Following the details of signing away releases in the event of death and/or injury at the warehouse, we arrived at the Haleakula summit in our 'too many passengers' van. We were given a few minutes to pose for giddy photographs atop the hushed volcano before being rounded up and loaded into the four-wheeler for the short drive beyond the park boundry where our downhill peddle to the metal insanity, or as Bruni suggested, pedal to the mental adventure, would begin.

Brunhilda wants everyone reading this to know the National Park Service banned bicycle companies from launching inside the park boundry due to death, injury and lawsuit exposure several years ago. Bruni wasted no time getting our panties in a wad over that little tidbit of information, shared inadvertently by our driver. Like Bruni, he too, was a blurter of the worst degree.

On the short drive to our launch site, we came to a quick stop--the van ahead of us with another tour group was stopped at the side of the road and everyone aboard was gawking at something in a tree while excitedly pointing and bouncing. Turns out it was a large owl.  

Brunhilda had recently learned that people of Italian descent consider an owl sighting to be an omen of impending death, and decided to share that newfound knowledge with everyone in the van.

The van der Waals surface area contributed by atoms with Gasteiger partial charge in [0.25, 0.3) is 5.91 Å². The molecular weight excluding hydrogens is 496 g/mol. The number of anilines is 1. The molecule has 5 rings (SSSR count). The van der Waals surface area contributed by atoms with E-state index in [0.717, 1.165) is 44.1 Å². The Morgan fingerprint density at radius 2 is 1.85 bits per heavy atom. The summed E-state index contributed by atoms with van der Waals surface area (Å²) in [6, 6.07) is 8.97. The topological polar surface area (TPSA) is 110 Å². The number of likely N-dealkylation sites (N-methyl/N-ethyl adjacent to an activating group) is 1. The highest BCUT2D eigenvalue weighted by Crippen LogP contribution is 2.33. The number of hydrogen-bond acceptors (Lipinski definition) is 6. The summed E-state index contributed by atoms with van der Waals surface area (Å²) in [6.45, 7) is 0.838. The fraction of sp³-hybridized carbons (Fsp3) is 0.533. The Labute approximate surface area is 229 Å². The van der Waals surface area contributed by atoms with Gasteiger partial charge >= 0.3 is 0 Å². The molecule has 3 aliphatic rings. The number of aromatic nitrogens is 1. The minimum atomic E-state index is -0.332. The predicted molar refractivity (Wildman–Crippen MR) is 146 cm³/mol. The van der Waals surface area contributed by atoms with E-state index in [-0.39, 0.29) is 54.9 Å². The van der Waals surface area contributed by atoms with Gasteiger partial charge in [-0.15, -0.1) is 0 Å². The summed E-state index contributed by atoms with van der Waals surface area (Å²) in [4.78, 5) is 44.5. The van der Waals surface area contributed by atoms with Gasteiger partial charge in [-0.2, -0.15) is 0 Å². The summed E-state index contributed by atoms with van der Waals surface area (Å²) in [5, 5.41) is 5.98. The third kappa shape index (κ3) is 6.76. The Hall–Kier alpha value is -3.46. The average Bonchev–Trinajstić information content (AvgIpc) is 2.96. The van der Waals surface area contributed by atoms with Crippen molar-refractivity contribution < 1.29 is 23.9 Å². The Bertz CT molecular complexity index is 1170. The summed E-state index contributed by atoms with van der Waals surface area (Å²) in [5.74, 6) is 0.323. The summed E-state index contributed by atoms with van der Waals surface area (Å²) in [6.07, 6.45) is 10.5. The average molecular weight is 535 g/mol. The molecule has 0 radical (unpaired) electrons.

Following the share, a woman seated toward the front of the vehicle turned and gave me the evil eye while waving her arms. I reacted to the wild eye'd woman's afront by immediately opening a McDonald's portable salt packet, and tossing the tiny white crystals over my Irish left shoulder to counter the wop-hoodoo. Unlike her, I was giddy seeing the large avian outside a zoo cage.

In retrospect...perhaps I have an ounce of Italian in me, and the owl was trying to warn me.

Shortly after the Italian vexation, our caravan pulled to the right and parked. The passengers jumped out and raced to the trailer hitched behind our van awaiting first dibs on bikes and helmets.  

Being a virgin volcano rider, I had no idea this is key in obtaining a decent bike, and a helmet that fits.